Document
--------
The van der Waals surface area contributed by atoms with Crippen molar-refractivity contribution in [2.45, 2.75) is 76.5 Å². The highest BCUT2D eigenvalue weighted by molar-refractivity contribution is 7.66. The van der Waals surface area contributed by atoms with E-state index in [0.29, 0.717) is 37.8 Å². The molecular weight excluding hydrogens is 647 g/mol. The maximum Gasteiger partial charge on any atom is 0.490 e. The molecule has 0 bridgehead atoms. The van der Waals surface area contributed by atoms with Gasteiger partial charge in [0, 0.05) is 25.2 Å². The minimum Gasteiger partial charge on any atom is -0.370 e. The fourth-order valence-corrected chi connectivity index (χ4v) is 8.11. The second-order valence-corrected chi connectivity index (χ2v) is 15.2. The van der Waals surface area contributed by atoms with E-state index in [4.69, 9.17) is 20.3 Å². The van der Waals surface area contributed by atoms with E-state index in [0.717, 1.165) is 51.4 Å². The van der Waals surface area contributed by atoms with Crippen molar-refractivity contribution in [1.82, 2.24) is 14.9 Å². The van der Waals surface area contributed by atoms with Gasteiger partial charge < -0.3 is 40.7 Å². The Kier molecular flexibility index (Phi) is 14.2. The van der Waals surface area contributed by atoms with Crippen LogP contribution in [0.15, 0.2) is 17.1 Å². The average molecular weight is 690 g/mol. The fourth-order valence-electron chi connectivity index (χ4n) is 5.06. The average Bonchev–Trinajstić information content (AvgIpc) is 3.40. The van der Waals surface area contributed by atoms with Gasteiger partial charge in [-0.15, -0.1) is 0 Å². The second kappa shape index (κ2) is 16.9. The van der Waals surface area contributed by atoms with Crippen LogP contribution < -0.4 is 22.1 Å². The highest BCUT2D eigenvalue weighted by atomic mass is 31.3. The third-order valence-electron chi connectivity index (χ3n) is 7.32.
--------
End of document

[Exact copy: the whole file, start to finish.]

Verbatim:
The van der Waals surface area contributed by atoms with Crippen molar-refractivity contribution in [2.45, 2.75) is 76.5 Å². The highest BCUT2D eigenvalue weighted by molar-refractivity contribution is 7.66. The van der Waals surface area contributed by atoms with E-state index in [0.29, 0.717) is 37.8 Å². The molecular weight excluding hydrogens is 647 g/mol. The maximum Gasteiger partial charge on any atom is 0.490 e. The molecule has 0 bridgehead atoms. The van der Waals surface area contributed by atoms with Gasteiger partial charge in [0, 0.05) is 25.2 Å². The minimum Gasteiger partial charge on any atom is -0.370 e. The fourth-order valence-corrected chi connectivity index (χ4v) is 8.11. The second-order valence-corrected chi connectivity index (χ2v) is 15.2. The van der Waals surface area contributed by atoms with E-state index in [4.69, 9.17) is 20.3 Å². The van der Waals surface area contributed by atoms with E-state index in [0.717, 1.165) is 51.4 Å². The van der Waals surface area contributed by atoms with Crippen molar-refractivity contribution in [1.82, 2.24) is 14.9 Å². The van der Waals surface area contributed by atoms with Gasteiger partial charge < -0.3 is 40.7 Å². The Kier molecular flexibility index (Phi) is 14.2. The van der Waals surface area contributed by atoms with Crippen LogP contribution in [0.15, 0.2) is 17.1 Å². The average molecular weight is 690 g/mol. The fourth-order valence-electron chi connectivity index (χ4n) is 5.06. The average Bonchev–Trinajstić information content (AvgIpc) is 3.40. The van der Waals surface area contributed by atoms with Gasteiger partial charge in [-0.15, -0.1) is 0 Å². The second kappa shape index (κ2) is 16.9. The van der Waals surface area contributed by atoms with Crippen LogP contribution < -0.4 is 22.1 Å². The highest BCUT2D eigenvalue weighted by atomic mass is 31.3. The third-order valence-electron chi connectivity index (χ3n) is 7.32.